Thursday, Nov. 14, 2013
Virginia Commonwealth University has ranked in the nation’s top 20 percent of military-friendly campuses among colleges, universities and trade schools.
Victory Media’s fifth annual Military Friendly Schools list recognizes schools that most embrace military-affiliated students. It also serves to educate service members on which campus best fits their needs.
“It’s one thing we are really proud of,” said Brooks Taylor, the public relations and marketing specialist for VCU’s Military Student Services. “We have recognized (veterans') needs and hope that we accommodate them as best as we can.”
Since the end of the Iraq War and the winding down of combat operations in Afghanistan, military veterans have become the fastest growing population in American colleges. According to Department of Veterans Affairs reports, nearly 1 million military members and their families have enrolled in college in the past four years.
This influx of veterans in the classrooms provides a demographic most traditional four-year institutions are not accustomed to serving. Compared to the typical 18- to 22-year-old student, many veterans tend to be older and more likely to be married with children. They also face the struggle of the transition from military to civilian life.
VCU has nearly 1,200 military-affiliated students and more than 270 faculty and staff members, many who have served overseas. Recognizing the need to assist student veterans, the university created the office of Military Student Services in 2009. Since its founding, Military Student Services has launched programs such as the Green Zone, which trains faculty and staff members to deal with issues related to post-traumatic stress disorder and military deployments.
Many of VCU's student veterans take advantage of benefits such as the Post 9/11 GI Bill, which helps pay for tuition and housing. However, many times the process of applying for benefits tends to be slow and difficult. Military Student Services helps current and potential students with the application process and any issues that arise between VCU and the Department of Veterans Affairs.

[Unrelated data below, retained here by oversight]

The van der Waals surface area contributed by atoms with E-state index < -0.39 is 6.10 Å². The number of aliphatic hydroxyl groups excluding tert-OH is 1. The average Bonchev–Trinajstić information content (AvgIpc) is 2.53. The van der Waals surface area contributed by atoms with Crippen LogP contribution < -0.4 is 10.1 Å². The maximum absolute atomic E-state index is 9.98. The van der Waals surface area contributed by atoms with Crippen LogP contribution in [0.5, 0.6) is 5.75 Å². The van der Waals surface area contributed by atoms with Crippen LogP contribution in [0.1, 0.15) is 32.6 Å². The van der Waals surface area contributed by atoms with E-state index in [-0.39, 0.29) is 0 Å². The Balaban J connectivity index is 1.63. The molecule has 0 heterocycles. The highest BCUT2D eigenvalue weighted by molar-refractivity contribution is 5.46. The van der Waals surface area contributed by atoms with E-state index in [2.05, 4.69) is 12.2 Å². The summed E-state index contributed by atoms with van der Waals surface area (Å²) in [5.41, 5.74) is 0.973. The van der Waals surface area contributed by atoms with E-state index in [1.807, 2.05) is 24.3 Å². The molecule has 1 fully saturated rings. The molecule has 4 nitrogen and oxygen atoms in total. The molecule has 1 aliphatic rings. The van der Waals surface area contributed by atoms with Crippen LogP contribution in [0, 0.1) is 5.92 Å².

Caroline Bucholz, a sophomore studying social work, received her benefits eligibility from her father, a former chief petty officer with the United States Navy. Prior to enrolling at VCU, she had just finished treatment for cancer.
“Going from all the turmoil like that to starting college and trying to get benefits, it’s really hard,” Bucholz said. “You are all over the place and you don’t know where to go.”
Military Student Services helped guide her through the process of getting her benefits and ensuring her success in college.
VCU also offers priority registration to students who currently serve or have previously served.
To date, VCU is the only college in Virginia to offer this benefit.
The Military Student Service office, in Harris Hall, houses a variety of amenities not only for the staff, but also for service-connected students. The office provides students with a place to study, a kitchenette and a place to lounge and socialize.
Chris Conrad, a post-baccalaureate in pre-heath, is a regular visitor to the Military Student Services office.
“This is a good place to study,” he said. “It provides a good place to meet other vets with similar experiences.”
While the Military Student Services staff is proud to receive recognition for their work, they are constantly learning and sharing new techniques and strategies with other colleges and universities in order to provide the best service for veterans everywhere.
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